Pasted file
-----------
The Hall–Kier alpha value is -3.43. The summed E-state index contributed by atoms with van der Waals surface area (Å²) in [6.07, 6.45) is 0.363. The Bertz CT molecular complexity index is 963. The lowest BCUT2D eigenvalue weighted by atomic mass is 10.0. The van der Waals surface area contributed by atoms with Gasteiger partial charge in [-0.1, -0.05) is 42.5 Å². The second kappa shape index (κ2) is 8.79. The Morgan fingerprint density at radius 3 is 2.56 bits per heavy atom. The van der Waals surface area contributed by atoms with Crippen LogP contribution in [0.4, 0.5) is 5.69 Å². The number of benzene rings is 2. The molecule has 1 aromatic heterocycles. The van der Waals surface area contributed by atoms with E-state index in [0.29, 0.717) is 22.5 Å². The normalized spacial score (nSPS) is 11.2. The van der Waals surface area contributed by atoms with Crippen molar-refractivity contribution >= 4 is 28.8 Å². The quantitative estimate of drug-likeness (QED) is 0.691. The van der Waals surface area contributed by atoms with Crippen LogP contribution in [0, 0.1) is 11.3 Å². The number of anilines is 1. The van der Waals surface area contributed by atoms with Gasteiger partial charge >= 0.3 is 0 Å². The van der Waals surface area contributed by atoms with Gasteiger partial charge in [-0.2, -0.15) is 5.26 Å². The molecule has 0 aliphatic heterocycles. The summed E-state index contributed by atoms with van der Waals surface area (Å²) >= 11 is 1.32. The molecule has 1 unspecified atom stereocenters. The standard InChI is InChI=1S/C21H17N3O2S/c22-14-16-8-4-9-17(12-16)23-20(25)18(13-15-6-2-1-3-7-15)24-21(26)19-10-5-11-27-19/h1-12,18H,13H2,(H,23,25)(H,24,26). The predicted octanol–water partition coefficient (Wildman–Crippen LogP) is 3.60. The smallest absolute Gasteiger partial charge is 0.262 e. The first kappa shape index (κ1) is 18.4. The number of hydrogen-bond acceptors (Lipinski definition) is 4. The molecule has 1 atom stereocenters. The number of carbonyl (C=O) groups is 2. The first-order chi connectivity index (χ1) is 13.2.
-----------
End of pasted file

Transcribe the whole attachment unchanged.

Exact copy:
The Hall–Kier alpha value is -3.43. The summed E-state index contributed by atoms with van der Waals surface area (Å²) in [6.07, 6.45) is 0.363. The Bertz CT molecular complexity index is 963. The lowest BCUT2D eigenvalue weighted by atomic mass is 10.0. The van der Waals surface area contributed by atoms with Gasteiger partial charge in [-0.1, -0.05) is 42.5 Å². The second kappa shape index (κ2) is 8.79. The Morgan fingerprint density at radius 3 is 2.56 bits per heavy atom. The van der Waals surface area contributed by atoms with Crippen LogP contribution in [0.4, 0.5) is 5.69 Å². The number of benzene rings is 2. The molecule has 1 aromatic heterocycles. The van der Waals surface area contributed by atoms with E-state index in [0.29, 0.717) is 22.5 Å². The normalized spacial score (nSPS) is 11.2. The van der Waals surface area contributed by atoms with Crippen molar-refractivity contribution >= 4 is 28.8 Å². The quantitative estimate of drug-likeness (QED) is 0.691. The van der Waals surface area contributed by atoms with Crippen LogP contribution in [0, 0.1) is 11.3 Å². The number of anilines is 1. The van der Waals surface area contributed by atoms with Gasteiger partial charge >= 0.3 is 0 Å². The van der Waals surface area contributed by atoms with Gasteiger partial charge in [-0.2, -0.15) is 5.26 Å². The molecule has 0 aliphatic heterocycles. The summed E-state index contributed by atoms with van der Waals surface area (Å²) >= 11 is 1.32. The molecule has 1 unspecified atom stereocenters. The standard InChI is InChI=1S/C21H17N3O2S/c22-14-16-8-4-9-17(12-16)23-20(25)18(13-15-6-2-1-3-7-15)24-21(26)19-10-5-11-27-19/h1-12,18H,13H2,(H,23,25)(H,24,26). The predicted octanol–water partition coefficient (Wildman–Crippen LogP) is 3.60. The smallest absolute Gasteiger partial charge is 0.262 e. The first kappa shape index (κ1) is 18.4. The number of hydrogen-bond acceptors (Lipinski definition) is 4. The molecule has 1 atom stereocenters. The number of carbonyl (C=O) groups is 2. The first-order chi connectivity index (χ1) is 13.2.